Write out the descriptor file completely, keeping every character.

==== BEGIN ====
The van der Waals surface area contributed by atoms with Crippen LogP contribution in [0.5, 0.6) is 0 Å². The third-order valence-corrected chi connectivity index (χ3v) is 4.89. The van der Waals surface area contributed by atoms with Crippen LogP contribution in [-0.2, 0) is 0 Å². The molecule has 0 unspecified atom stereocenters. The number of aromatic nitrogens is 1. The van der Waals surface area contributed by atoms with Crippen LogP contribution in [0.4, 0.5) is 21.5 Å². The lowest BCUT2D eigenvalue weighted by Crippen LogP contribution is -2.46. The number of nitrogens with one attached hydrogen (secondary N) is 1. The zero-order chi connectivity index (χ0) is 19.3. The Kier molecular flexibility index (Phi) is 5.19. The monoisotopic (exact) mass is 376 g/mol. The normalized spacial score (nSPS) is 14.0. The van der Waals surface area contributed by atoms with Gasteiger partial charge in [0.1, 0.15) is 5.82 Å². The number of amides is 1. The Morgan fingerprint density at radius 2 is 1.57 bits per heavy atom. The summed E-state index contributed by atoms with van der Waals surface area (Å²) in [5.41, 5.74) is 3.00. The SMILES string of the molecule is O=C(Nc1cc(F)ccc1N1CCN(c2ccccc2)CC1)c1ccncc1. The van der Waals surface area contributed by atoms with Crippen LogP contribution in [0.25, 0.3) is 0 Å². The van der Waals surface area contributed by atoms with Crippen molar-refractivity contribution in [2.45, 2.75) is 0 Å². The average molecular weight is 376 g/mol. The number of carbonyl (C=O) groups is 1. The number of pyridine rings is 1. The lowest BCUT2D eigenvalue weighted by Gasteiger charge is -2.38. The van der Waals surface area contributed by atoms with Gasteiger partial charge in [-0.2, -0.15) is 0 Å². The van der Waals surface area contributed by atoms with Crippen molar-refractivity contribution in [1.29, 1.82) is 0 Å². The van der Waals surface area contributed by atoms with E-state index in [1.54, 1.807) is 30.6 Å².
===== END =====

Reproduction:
The van der Waals surface area contributed by atoms with Crippen LogP contribution in [0.5, 0.6) is 0 Å². The third-order valence-corrected chi connectivity index (χ3v) is 4.89. The van der Waals surface area contributed by atoms with Crippen LogP contribution in [-0.2, 0) is 0 Å². The molecule has 0 unspecified atom stereocenters. The number of aromatic nitrogens is 1. The van der Waals surface area contributed by atoms with Crippen LogP contribution in [0.4, 0.5) is 21.5 Å². The lowest BCUT2D eigenvalue weighted by Crippen LogP contribution is -2.46. The number of nitrogens with one attached hydrogen (secondary N) is 1. The zero-order chi connectivity index (χ0) is 19.3. The Kier molecular flexibility index (Phi) is 5.19. The monoisotopic (exact) mass is 376 g/mol. The normalized spacial score (nSPS) is 14.0. The van der Waals surface area contributed by atoms with Gasteiger partial charge in [0.1, 0.15) is 5.82 Å². The number of amides is 1. The Morgan fingerprint density at radius 2 is 1.57 bits per heavy atom. The summed E-state index contributed by atoms with van der Waals surface area (Å²) in [5.41, 5.74) is 3.00. The SMILES string of the molecule is O=C(Nc1cc(F)ccc1N1CCN(c2ccccc2)CC1)c1ccncc1. The van der Waals surface area contributed by atoms with Crippen LogP contribution in [0.25, 0.3) is 0 Å². The van der Waals surface area contributed by atoms with Crippen molar-refractivity contribution in [2.45, 2.75) is 0 Å². The average molecular weight is 376 g/mol. The number of carbonyl (C=O) groups is 1. The number of pyridine rings is 1. The lowest BCUT2D eigenvalue weighted by Gasteiger charge is -2.38. The van der Waals surface area contributed by atoms with Gasteiger partial charge in [-0.2, -0.15) is 0 Å². The van der Waals surface area contributed by atoms with Crippen molar-refractivity contribution in [1.29, 1.82) is 0 Å². The van der Waals surface area contributed by atoms with E-state index in [1.54, 1.807) is 30.6 Å².